Jamaica’s Usain Bolt shattered world records en route to gold medals in the 100 meters (9.69 seconds) and 200 (19.19) this summer at the track and field world championships in Berlin. But headlines focused more on the sex of a South African athlete than the records broken and medals won.
Caster Semenya easily outpaced the competition in the women’s 800 meter finals, besting the silver medalist by an eye-opening 2.45 seconds. But even before her gold medal effort, there were accusations that Semenya wasn’t a female, due not only to her impressive times in the 800 but also her muscular build and tone of her voice. The speculation was so rampant, in fact, that the International Association of Athletics Federations (IAAF) ordered gender tests to be conducted even prior to the world championships to answer the questions about Semenya.
Recently, an Australian newspaper reported that the results of the gender test revealed that Semenya, who is 18-years old, has both female and male sexual organs. To date, the IAAF has neither confirmed nor denied the report, saying only that the results were in and a decision in the case would most likely be made in November.
The story raises several questions, and to answer many of them, Fitness Information Technology (FIT) contacted Dr. Susan Bandy, one of the leading scholars on transgendered and transsexual athletes. Bandy, a visiting assistant professor at The Ohio State University, was an invited distinguished lecturer in the spring by West Virginia University’s International Center for Performance Excellence, which houses FIT. She is also an editor of Crossing Boundaries: An International Anthology of Women’s Experiences in Sport.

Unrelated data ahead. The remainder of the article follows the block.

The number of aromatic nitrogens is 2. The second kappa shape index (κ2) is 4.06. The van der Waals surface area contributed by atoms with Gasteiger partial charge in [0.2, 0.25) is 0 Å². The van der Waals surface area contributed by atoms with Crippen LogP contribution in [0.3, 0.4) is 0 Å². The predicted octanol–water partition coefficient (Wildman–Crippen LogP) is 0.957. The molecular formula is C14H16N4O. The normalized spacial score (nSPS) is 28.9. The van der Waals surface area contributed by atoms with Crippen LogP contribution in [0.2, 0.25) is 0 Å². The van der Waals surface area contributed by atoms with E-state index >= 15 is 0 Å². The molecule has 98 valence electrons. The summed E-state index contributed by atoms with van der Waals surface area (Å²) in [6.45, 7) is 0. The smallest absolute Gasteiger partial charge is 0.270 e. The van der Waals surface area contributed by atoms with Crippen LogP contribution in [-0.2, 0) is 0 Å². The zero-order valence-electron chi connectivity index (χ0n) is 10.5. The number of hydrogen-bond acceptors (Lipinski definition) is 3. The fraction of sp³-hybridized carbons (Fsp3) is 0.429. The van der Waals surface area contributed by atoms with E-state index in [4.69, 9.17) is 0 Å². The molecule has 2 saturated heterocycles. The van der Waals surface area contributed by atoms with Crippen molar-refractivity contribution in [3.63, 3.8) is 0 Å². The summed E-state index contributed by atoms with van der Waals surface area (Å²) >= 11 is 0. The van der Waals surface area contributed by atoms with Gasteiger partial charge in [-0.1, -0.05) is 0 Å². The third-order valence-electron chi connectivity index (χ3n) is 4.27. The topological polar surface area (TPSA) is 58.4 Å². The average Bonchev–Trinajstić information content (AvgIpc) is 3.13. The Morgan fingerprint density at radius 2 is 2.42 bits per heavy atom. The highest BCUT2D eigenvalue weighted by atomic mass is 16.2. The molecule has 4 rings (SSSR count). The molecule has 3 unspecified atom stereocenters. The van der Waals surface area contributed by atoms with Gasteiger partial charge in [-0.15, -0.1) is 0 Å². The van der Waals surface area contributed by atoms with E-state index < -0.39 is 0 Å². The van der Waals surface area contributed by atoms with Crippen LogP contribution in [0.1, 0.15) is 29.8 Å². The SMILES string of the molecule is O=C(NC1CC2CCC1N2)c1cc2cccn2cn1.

Q: It was recently alleged by an Australian newspaper that the gender tests conducted on South Africa’s Caster Semenya revealed that she has both female and male sexual organs. If the report is true, how should the IAAF proceed?
Bandy: It seems that the IAAF must re-examine its policies concerning human rights, rights of privacy, and matters concerning gender, sexual identity, and sexuality as these pertain to sport.
Q: Does the IAAF already have policies in place regarding transgendered and transsexual athletes? Do other international federations, such as the International Olympic Committee (IOC), have existing guidelines in place?
Bandy: Yes, the IAAF has policies regarding transgendered and transsexual athletes as well as a position that “there will be no compulsory, standard, regular gender verification during IAAF sanctioned championships.” If suspicious cases or challenges occur, as was the case with Semenya, then the IAAF will investigate the matter. In 2004, the IOC instituted policies to allow these athletes to compete, and in 2007 the NCAA also instituted policies for transgendered and transsexual athletes.
Q: What can be learned about how the Semenya case has been handled that can help international federations better manage these situations in the future?
Bandy: The revealing of the results of gender tests are matters of privacy and human rights, and Semenya’s case brings these matters into the discourse and will likely inform the IAAF and national sport organizations that they must develop policies and procedures to deal with these. The case has led to claims of racism by some leaders and activists in South Africa, which has been supported by some in the transnational athletic community; the denial of the IAAF that it had mismanaged the matter; the resignation of Semenya’s coach; and the President of Athletics in South Africa admitting to lying.